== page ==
A bit more on Opus Dei from John Allen:
Based on your own personal experience and encounters, what most impressed you about Opus Dei?
The quality of the people. These are very reflective Catholics. For the most part I find them to be really be walking the talk.
The "talk" of Opus Dei is the sanctification of work, the rendering holy of the ordinary circumstances of everyday life, no matter what occupation you're in. It's not merely to try to perform at the highest levels of secular excellence. And it's not just for your own personal holiness. It's the idea of rendering holy the broader world, transforming secular reality from within.
For the most part, I found them very conscious of trying to do just that. They're well versed in the details of whatever work they do, but also very intentional and reflective about how to approach this work from the cultural world of the gospel, the cultural world of the Church. To be honest, I just find them fascinating people to talk to.
Was there anyone in particular you remember who embodied this best?
Yes. I would say Margaret Ogola, a married member of Opus Dei ("super numerary") in Kenya. She's a novelist. Her first novel, The River and the Source, won every African literature award there is. It's a marvelous piece of work tracing the story of a Kenyan family and focuses on strong female characters. It's very empowering, but it's not ideologically charged; it's a genuine human story. She's also a dedicated, passionate medical doctor, involved with a hospice for HIV positive children in Kenya. She's also the advisor to the Kenyan bishops on issues of family and health. And in addition to all of this, is a wonderful mother to her children.
When I think how busy she is and how well she does each of these things, and at the same time that she has this peace and focus—it's astonishing. If you take her seriously, she'll tell you that the spiritual and doctrinal formation that Opus Dei offered her is an important component of that.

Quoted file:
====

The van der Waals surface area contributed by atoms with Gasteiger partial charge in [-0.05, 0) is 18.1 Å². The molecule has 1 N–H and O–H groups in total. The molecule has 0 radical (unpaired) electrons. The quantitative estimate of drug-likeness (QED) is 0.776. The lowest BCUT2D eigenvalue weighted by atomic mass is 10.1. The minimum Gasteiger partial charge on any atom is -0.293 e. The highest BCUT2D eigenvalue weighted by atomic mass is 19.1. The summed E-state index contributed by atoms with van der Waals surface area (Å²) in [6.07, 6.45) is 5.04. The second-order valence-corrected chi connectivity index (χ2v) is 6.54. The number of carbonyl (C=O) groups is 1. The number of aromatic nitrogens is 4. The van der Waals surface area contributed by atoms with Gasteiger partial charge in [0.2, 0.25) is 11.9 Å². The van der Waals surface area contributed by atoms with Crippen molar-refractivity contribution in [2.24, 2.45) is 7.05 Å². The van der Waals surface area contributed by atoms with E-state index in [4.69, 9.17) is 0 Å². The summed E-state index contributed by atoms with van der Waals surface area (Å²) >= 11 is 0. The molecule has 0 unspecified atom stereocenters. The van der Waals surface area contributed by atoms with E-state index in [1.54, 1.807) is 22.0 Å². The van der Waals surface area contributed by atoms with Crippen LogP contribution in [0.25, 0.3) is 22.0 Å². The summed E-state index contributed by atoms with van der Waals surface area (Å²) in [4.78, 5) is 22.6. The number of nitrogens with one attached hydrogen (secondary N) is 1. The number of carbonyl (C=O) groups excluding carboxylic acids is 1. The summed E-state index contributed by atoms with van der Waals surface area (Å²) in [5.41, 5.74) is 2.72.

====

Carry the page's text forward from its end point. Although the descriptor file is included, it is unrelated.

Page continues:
The concept of contemplation in the middle of the world, however, cuts deeper than simply praying in the car rather than in the chapel. The idea is that all of one's life is a prayer, that there are no separate compartments of existence marked off as "religious" and "secular." Worship and praise of God do not, in this sense, require doing anything specifically "religious", though Opus Dei members, as we have seen, follow an ambitious program of daily religious observance. Those are means to an end, which is to infuse everything one does, the most ordinary tasks in the middle of a busy day, with a contemplative dimension.
Maria Olga Gallo Riofrio a twenty-two-year-old Peruvian who lives at an Opus Dei university residence in Peru but who is not a member, summed up this spirit in a conversation outside a school for mentally disabled kids in Lima, the Ricardo Bentin School, where she is a volunteer teacher along with several members of Opus Dei. "These kids have problems, and Opus Dei is trying to help them," she told me. "To them, teaching these kids is just as important as being in Church. In fact," she stressed, "it's no different than being in Church. This is prayer, too."